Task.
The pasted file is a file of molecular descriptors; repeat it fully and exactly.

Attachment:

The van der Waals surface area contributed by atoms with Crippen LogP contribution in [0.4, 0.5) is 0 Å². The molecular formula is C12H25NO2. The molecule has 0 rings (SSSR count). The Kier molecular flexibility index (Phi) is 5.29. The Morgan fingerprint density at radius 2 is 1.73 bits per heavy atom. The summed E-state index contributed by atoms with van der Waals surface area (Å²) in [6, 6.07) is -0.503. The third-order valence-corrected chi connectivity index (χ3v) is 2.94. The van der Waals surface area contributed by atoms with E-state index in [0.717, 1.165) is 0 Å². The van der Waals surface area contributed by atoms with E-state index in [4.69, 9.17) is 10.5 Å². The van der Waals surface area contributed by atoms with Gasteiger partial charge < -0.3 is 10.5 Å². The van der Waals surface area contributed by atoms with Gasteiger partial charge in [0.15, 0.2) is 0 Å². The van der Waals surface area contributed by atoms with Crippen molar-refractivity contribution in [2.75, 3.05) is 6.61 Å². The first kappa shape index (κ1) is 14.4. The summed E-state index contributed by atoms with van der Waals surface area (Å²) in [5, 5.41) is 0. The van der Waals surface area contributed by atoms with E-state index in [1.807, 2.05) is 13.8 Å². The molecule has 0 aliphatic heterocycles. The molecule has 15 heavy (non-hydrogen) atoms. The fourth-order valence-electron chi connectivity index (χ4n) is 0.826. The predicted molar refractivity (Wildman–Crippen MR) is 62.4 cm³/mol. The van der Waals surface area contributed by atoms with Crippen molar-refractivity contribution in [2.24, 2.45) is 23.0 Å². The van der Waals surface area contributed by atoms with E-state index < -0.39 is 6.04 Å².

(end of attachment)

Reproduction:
The van der Waals surface area contributed by atoms with Crippen LogP contribution in [0.4, 0.5) is 0 Å². The molecular formula is C12H25NO2. The molecule has 0 rings (SSSR count). The Kier molecular flexibility index (Phi) is 5.29. The Morgan fingerprint density at radius 2 is 1.73 bits per heavy atom. The summed E-state index contributed by atoms with van der Waals surface area (Å²) in [6, 6.07) is -0.503. The third-order valence-corrected chi connectivity index (χ3v) is 2.94. The van der Waals surface area contributed by atoms with E-state index in [0.717, 1.165) is 0 Å². The van der Waals surface area contributed by atoms with E-state index in [4.69, 9.17) is 10.5 Å². The van der Waals surface area contributed by atoms with Gasteiger partial charge < -0.3 is 10.5 Å². The van der Waals surface area contributed by atoms with Gasteiger partial charge in [0.15, 0.2) is 0 Å². The van der Waals surface area contributed by atoms with Crippen molar-refractivity contribution in [2.75, 3.05) is 6.61 Å². The first kappa shape index (κ1) is 14.4. The summed E-state index contributed by atoms with van der Waals surface area (Å²) in [5, 5.41) is 0. The van der Waals surface area contributed by atoms with E-state index in [1.807, 2.05) is 13.8 Å². The molecule has 0 aliphatic heterocycles. The molecule has 15 heavy (non-hydrogen) atoms. The fourth-order valence-electron chi connectivity index (χ4n) is 0.826. The predicted molar refractivity (Wildman–Crippen MR) is 62.4 cm³/mol. The van der Waals surface area contributed by atoms with Crippen molar-refractivity contribution in [2.24, 2.45) is 23.0 Å². The van der Waals surface area contributed by atoms with E-state index < -0.39 is 6.04 Å².